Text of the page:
Last week I wrote about the exciting happenings in swine nutrition research. This week my comments are still about swine nutrition, but now I’m talking about upcoming ingredient price hikes and their impacts on diet formulation.
Soybean harvest has begun in southern Minnesota with a few fields harvested and combines expected to really begin rolling next week. The increasing availability of new crop beans to local processors has meant soybean meal prices have dropped from the $650/t price I wrote about 1 month ago to $362/t this morning in Mankato. As beans begin coming into processors this price is expected to drop further.
Local corn bids are now under $3/bu with bids in the Dakota’s approaching $2 in the coming weeks. I’ve heard of a $2.25/bu bid already.
All of this sounds like pork producers can breathe easy for the coming months as far as feed ingredient pricing and feed cost of gain. That isn’t the case.
If you use synthetic lysine (just about 100% of the US industry does), be prepared for a price shock when you book your next purchase. The majority of the L-lysine in the US comes from suppliers who use HCl (hydrochloric acid) in the manufacture of the product. Apparently the N Dakota fracking boom has resulted in a shortage of this acid and L-lysine producers (and other industrial users of HCL) are being forced to pay very high prices for this ingredient and in many cases being placed on allocation regardless of price. Within the next week it is expected that L-lysine will jump from $0.60/lb to at least $0.80/lb with further price hikes expected. It does appear that the suppliers of HCL will begin increasing supplies by year end so long term pricing and availability of L-lysine appears to be ok.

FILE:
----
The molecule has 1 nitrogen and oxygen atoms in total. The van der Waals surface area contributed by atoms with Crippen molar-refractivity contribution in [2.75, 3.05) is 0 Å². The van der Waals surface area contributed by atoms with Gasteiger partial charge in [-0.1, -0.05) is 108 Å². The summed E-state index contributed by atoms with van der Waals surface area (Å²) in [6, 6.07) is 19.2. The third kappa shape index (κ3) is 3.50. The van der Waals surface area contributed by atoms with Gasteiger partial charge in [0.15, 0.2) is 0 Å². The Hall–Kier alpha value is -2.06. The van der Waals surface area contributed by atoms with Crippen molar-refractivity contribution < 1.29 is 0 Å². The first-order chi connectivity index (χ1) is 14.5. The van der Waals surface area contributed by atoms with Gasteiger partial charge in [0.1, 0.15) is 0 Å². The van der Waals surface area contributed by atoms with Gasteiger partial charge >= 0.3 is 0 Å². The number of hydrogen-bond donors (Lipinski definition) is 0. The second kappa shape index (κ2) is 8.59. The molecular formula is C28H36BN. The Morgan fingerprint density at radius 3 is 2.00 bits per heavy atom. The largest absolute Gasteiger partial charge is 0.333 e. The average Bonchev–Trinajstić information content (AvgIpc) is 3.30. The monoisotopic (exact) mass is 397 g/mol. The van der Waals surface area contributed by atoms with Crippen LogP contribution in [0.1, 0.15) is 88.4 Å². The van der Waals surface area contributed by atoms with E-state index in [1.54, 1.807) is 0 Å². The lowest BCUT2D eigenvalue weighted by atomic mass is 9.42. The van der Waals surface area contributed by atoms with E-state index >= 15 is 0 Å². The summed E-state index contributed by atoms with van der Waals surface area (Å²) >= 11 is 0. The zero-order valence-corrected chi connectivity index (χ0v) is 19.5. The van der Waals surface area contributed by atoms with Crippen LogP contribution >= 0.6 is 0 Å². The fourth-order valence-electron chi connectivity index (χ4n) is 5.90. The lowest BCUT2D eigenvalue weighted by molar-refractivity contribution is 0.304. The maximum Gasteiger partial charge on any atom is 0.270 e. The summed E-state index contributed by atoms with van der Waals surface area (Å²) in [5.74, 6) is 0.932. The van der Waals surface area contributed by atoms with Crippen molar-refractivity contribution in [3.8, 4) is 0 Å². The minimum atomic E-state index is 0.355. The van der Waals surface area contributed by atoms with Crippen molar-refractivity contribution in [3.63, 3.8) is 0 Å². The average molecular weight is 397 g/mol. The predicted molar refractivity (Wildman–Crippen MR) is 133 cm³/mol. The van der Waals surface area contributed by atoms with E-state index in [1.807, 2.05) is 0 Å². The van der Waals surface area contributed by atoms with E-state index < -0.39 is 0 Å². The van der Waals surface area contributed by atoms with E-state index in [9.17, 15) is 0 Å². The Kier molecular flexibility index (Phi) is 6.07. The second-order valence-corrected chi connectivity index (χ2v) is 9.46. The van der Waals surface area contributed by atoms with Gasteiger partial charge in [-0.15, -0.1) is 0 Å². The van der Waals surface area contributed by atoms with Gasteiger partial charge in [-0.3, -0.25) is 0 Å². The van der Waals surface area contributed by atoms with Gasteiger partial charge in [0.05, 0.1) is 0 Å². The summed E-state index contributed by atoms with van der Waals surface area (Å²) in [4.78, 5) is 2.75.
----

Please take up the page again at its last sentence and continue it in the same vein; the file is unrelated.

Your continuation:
Evonik Industries (suppliers of Bio-Lys, a lysine co-product from the corn ethanol industry) have estimated that the world wide demand for lysine is increasing 7-10% per year. They estimate that about 25-30% of the L-lysine demand in the US is associated with DDGS usage in swine diets. This means a price hike in L-lysine may be the limiting factor on DDGS inclusion unless DDGS prices really drop in relation to corn.
Methionine has similar supply shortages, but for different reasons. Purchasers of methionine have been on allocation from major suppliers for some time due to limitations on manufacture of this amino acid. Evonik Industries is expecting a new plant to come on-line in November in Singapore to supply the Asian market. This will take pressure off of their Mobile, AL plant and should result in some loosening of this supply by next summer.
With high soybean meal prices this past month, many nutritionists adapted diets by aggressive use of synthetic amino acids. With cheap soybean meal prices and rising synthetic prices, suddenly we may be going back to corn-soy based diets for our pigs, especially if high synthetic prices limit DDGS inclusion levels. Does anyone remember feeding the simplicity of feeding corn-soy diets?
Please note that I was in error when I said Bio-Lys was a co-product of the ethanol industry. Bio-Lys is manufactured at Blair, NE at a plant that is associated with the Cargill wet milling ethanol plant. However, it does not use co-products from the wet-milling plant for Bio-Lys manufacture.